My computer security buddies have been posting a lot lately on social media about computer scammers, giving advice on how to spot them. But what if I told you that you could block them entirely? Here’s how to block computer scammer calls.
Generally speaking, you can block most computer scams by signing up for a simultaneous ring service, installing a call blocking app on your cell phone, and changing the DNS settings on your computer or router.
I encourage you to actively block these calls, and also to show your less computer literate friends and relatives how to block computer scammer calls, or help them do it.
What does DNS have to do with computer scams?
The first thing I want you to do is change the DNS settings on your computer and/or router to 184.108.40.206 and 220.127.116.11. These are Cleanbrowsing.org’s DNS servers. Cleanbrowsing does a great job of filtering malicious sites. This will block a lot of fake antivirus and fake ransomware messages, which urge you to call a phone number. This leads you to a tech support scammer.
You can ignore the messages but it’s better to let Cleanbrowsing block them.
I’ve covered Cleanbrowsing.org in depth before. They’re great for blocking scams, but that’s not all they can do for you. By using a different DNS server, you can tweak what they do for you. They have both free and for-pay tiers, but the servers I listed above, as well as a set of servers that blocks content inappropriate for young kids, are free to use.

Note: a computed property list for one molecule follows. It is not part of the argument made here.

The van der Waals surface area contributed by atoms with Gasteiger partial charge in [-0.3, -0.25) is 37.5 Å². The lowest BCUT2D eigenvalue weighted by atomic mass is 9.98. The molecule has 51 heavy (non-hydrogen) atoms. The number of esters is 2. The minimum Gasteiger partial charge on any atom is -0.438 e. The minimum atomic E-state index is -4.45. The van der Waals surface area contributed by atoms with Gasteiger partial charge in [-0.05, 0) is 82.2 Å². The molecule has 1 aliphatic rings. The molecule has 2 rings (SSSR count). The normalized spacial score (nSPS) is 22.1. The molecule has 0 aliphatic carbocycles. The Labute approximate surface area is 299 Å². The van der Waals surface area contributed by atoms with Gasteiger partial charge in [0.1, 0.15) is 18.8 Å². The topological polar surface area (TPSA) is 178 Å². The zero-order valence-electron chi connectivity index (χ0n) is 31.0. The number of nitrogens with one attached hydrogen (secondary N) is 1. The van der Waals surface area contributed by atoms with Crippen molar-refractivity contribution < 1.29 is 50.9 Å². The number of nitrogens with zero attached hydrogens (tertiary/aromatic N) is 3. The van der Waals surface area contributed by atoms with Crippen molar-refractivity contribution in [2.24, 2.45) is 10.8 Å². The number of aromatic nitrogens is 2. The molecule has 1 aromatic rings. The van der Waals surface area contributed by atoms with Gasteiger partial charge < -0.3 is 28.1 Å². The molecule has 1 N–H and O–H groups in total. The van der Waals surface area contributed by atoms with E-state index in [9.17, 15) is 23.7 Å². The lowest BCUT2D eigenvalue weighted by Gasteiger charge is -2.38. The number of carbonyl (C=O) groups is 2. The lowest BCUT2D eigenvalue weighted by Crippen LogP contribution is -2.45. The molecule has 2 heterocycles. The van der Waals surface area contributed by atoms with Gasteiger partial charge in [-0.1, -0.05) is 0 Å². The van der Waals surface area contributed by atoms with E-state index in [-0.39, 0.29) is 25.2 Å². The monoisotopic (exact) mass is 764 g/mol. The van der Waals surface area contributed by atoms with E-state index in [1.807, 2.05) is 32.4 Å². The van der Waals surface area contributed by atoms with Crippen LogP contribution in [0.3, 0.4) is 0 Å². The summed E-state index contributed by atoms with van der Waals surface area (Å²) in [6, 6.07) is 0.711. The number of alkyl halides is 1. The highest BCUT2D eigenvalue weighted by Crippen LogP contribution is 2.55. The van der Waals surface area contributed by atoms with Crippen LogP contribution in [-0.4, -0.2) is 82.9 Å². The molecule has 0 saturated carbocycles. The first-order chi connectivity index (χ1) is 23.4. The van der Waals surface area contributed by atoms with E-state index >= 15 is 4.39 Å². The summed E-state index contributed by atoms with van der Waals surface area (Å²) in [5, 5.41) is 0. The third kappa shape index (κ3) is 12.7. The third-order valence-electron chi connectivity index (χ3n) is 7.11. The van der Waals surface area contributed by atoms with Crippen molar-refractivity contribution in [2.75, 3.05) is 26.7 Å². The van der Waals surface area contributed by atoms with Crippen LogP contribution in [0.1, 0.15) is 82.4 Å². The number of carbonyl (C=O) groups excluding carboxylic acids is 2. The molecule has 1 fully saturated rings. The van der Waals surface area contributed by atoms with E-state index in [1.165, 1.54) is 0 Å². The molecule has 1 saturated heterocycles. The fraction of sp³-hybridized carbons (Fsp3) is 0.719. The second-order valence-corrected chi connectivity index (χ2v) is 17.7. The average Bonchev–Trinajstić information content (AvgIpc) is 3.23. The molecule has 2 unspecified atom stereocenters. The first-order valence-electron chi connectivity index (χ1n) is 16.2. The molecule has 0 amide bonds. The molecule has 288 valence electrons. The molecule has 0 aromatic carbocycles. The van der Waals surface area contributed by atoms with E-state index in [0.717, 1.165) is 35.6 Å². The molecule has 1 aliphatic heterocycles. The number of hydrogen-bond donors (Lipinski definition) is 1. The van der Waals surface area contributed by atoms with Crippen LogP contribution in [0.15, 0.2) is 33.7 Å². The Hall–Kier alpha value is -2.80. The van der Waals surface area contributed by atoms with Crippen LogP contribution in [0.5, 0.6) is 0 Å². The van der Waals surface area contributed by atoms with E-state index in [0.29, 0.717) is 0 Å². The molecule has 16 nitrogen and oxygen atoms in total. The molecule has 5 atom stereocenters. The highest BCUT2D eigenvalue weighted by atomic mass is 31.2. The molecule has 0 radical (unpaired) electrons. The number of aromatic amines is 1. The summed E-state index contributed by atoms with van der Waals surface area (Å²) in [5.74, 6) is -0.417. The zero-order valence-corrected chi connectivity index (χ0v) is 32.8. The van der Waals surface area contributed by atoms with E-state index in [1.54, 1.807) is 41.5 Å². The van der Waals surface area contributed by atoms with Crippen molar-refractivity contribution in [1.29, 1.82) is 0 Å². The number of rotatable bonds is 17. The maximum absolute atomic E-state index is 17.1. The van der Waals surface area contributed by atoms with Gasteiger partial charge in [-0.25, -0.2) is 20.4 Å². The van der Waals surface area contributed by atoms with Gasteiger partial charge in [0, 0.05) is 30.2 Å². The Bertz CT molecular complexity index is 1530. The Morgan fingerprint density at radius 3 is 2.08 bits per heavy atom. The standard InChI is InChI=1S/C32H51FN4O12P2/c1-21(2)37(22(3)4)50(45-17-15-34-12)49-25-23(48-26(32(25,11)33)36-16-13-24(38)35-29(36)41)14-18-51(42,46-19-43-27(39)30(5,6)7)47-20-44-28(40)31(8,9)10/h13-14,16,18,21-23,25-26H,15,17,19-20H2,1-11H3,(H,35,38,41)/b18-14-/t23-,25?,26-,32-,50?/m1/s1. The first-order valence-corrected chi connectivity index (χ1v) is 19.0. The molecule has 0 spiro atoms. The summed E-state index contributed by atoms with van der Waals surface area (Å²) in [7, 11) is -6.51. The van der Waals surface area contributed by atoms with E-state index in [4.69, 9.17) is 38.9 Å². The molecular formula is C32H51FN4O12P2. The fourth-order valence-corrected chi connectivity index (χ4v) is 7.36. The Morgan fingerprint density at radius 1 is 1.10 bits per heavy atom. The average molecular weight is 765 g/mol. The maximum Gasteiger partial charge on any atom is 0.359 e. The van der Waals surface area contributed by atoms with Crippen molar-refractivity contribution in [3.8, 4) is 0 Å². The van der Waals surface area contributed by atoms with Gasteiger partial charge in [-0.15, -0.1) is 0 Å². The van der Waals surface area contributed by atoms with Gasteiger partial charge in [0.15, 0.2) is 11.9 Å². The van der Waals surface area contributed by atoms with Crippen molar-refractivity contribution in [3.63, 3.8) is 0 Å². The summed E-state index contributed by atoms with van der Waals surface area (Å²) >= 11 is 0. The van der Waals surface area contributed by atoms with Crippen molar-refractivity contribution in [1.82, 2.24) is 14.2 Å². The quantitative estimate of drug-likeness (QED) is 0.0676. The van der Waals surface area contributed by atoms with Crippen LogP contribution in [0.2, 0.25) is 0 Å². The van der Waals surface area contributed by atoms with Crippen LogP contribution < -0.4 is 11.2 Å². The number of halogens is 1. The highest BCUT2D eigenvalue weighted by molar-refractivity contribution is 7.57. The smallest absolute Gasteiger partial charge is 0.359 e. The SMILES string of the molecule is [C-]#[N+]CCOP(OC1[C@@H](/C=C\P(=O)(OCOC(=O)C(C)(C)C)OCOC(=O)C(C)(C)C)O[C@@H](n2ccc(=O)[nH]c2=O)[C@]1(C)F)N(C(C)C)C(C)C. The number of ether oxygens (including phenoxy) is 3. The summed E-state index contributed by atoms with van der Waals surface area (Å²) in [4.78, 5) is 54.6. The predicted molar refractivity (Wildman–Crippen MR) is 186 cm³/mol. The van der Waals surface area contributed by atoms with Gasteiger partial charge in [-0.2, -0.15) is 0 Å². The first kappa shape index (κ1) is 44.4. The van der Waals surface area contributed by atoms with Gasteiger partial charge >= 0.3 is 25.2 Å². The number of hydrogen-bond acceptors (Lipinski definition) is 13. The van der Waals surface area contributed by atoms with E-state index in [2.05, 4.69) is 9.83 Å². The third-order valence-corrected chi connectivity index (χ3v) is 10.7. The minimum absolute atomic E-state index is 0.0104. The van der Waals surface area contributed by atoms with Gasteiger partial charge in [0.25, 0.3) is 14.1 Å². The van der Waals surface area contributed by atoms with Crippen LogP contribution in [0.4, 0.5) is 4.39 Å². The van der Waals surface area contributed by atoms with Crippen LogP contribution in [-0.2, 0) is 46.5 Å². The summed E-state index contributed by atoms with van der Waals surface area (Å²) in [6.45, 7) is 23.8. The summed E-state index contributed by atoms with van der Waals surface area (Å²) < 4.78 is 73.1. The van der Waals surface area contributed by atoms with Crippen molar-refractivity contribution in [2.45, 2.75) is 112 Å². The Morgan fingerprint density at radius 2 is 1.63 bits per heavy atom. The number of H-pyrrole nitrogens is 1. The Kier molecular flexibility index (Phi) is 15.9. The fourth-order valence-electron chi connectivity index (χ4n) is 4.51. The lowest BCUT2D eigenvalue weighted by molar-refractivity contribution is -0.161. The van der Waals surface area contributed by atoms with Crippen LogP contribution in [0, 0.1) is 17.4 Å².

How to block computer scammer calls on a landline
You can block computer scammers by ditching your landline, but that doesn’t help if you actually use your landline. And yes, some people do.
Some, but not all, landline providers support a service called Nomorobo. On landlines, Nomorobo is a free service. Nomorobo works by picking up the phone and hanging up on robocalls, including computer scams, before your landline even has a chance to ring for the first time.
If your landline doesn’t support Nomorobo, you can get a caller ID box with call blocking capability called a V5000. It connects to your phone like an answering machine or a caller ID box. When someone on its built-in blocking list or your custom list calls, it picks up and hangs up on them. Building your custom block list is easy. There’s a big red block button on the device. In my first four months of owning one, I pushed the button 14 times.
Think about that. That’s less than one unwanted call a week. And the majority of those calls happened in the first two months. One reason that number is so low is because I use both Nomorobo and a V5000. But once you build up a block list, the V5000 is very effective at cutting down unwanted interruptions, scams and otherwise.
Here’s more information on my experience with both Nomorobo and the V5000 and how I use them effectively.
How to block computer scammer calls on an iPhone or other cell phone
You can block computer scammers manually on a cell phone, but that’s time consuming. Some cell providers will flag their calls, but they don’t block them. The easiest thing you can do is load an app called Hiya, which works on both iPhone and Android phones. It can do a little more on an Android than on an iPhone due to manufacturer restrictions, but even the declawed iPhone version is very effective.